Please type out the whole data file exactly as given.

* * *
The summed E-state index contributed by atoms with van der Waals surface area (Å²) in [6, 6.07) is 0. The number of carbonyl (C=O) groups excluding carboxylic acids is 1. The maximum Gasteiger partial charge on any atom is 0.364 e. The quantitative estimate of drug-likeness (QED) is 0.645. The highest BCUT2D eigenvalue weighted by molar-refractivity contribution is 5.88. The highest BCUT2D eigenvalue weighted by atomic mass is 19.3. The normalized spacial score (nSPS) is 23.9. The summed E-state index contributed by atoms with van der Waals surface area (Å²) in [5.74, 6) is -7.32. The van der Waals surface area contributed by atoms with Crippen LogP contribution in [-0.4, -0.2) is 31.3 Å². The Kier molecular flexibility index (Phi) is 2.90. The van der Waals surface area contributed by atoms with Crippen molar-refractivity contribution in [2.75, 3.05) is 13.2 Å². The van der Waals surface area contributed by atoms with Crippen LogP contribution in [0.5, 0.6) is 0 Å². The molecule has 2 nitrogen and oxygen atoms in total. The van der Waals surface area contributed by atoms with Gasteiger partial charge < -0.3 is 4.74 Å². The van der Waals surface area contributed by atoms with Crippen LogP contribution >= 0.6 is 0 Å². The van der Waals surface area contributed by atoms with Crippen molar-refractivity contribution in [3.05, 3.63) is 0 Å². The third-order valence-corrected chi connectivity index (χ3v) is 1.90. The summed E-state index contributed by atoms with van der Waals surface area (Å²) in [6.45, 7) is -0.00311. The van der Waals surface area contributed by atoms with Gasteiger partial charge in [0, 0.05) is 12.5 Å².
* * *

The summed E-state index contributed by atoms with van der Waals surface area (Å²) in [6, 6.07) is 0. The number of carbonyl (C=O) groups excluding carboxylic acids is 1. The maximum Gasteiger partial charge on any atom is 0.364 e. The quantitative estimate of drug-likeness (QED) is 0.645. The highest BCUT2D eigenvalue weighted by molar-refractivity contribution is 5.88. The highest BCUT2D eigenvalue weighted by atomic mass is 19.3. The normalized spacial score (nSPS) is 23.9. The summed E-state index contributed by atoms with van der Waals surface area (Å²) in [5.74, 6) is -7.32. The van der Waals surface area contributed by atoms with Crippen LogP contribution in [-0.4, -0.2) is 31.3 Å². The Kier molecular flexibility index (Phi) is 2.90. The van der Waals surface area contributed by atoms with Crippen molar-refractivity contribution in [2.75, 3.05) is 13.2 Å². The van der Waals surface area contributed by atoms with Crippen LogP contribution in [0.5, 0.6) is 0 Å². The molecule has 2 nitrogen and oxygen atoms in total. The van der Waals surface area contributed by atoms with Gasteiger partial charge < -0.3 is 4.74 Å². The van der Waals surface area contributed by atoms with Crippen LogP contribution >= 0.6 is 0 Å². The van der Waals surface area contributed by atoms with Crippen molar-refractivity contribution in [3.05, 3.63) is 0 Å². The third-order valence-corrected chi connectivity index (χ3v) is 1.90. The summed E-state index contributed by atoms with van der Waals surface area (Å²) in [6.45, 7) is -0.00311. The van der Waals surface area contributed by atoms with Gasteiger partial charge in [0, 0.05) is 12.5 Å².